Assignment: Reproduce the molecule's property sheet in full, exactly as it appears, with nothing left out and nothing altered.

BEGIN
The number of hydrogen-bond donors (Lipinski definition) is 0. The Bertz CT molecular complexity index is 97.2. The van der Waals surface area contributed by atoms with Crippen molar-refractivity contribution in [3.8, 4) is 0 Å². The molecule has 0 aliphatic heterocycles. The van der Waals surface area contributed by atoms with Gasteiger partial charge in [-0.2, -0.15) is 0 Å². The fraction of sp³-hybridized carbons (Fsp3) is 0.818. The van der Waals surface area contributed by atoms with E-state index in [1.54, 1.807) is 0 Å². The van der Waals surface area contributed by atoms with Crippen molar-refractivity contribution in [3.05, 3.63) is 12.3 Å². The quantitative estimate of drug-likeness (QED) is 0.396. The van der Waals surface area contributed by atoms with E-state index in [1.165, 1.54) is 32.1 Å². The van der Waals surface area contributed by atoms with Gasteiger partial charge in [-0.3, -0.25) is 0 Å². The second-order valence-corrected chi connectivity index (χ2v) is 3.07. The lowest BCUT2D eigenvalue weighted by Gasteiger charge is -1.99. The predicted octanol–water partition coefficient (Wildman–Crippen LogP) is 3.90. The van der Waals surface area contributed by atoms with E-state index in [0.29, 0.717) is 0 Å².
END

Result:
The number of hydrogen-bond donors (Lipinski definition) is 0. The Bertz CT molecular complexity index is 97.2. The van der Waals surface area contributed by atoms with Crippen molar-refractivity contribution in [3.8, 4) is 0 Å². The molecule has 0 aliphatic heterocycles. The van der Waals surface area contributed by atoms with Gasteiger partial charge in [-0.2, -0.15) is 0 Å². The fraction of sp³-hybridized carbons (Fsp3) is 0.818. The van der Waals surface area contributed by atoms with E-state index in [1.54, 1.807) is 0 Å². The van der Waals surface area contributed by atoms with Crippen molar-refractivity contribution in [3.05, 3.63) is 12.3 Å². The quantitative estimate of drug-likeness (QED) is 0.396. The van der Waals surface area contributed by atoms with E-state index in [1.165, 1.54) is 32.1 Å². The van der Waals surface area contributed by atoms with Gasteiger partial charge in [-0.3, -0.25) is 0 Å². The second-order valence-corrected chi connectivity index (χ2v) is 3.07. The lowest BCUT2D eigenvalue weighted by Gasteiger charge is -1.99. The predicted octanol–water partition coefficient (Wildman–Crippen LogP) is 3.90. The van der Waals surface area contributed by atoms with E-state index in [0.29, 0.717) is 0 Å².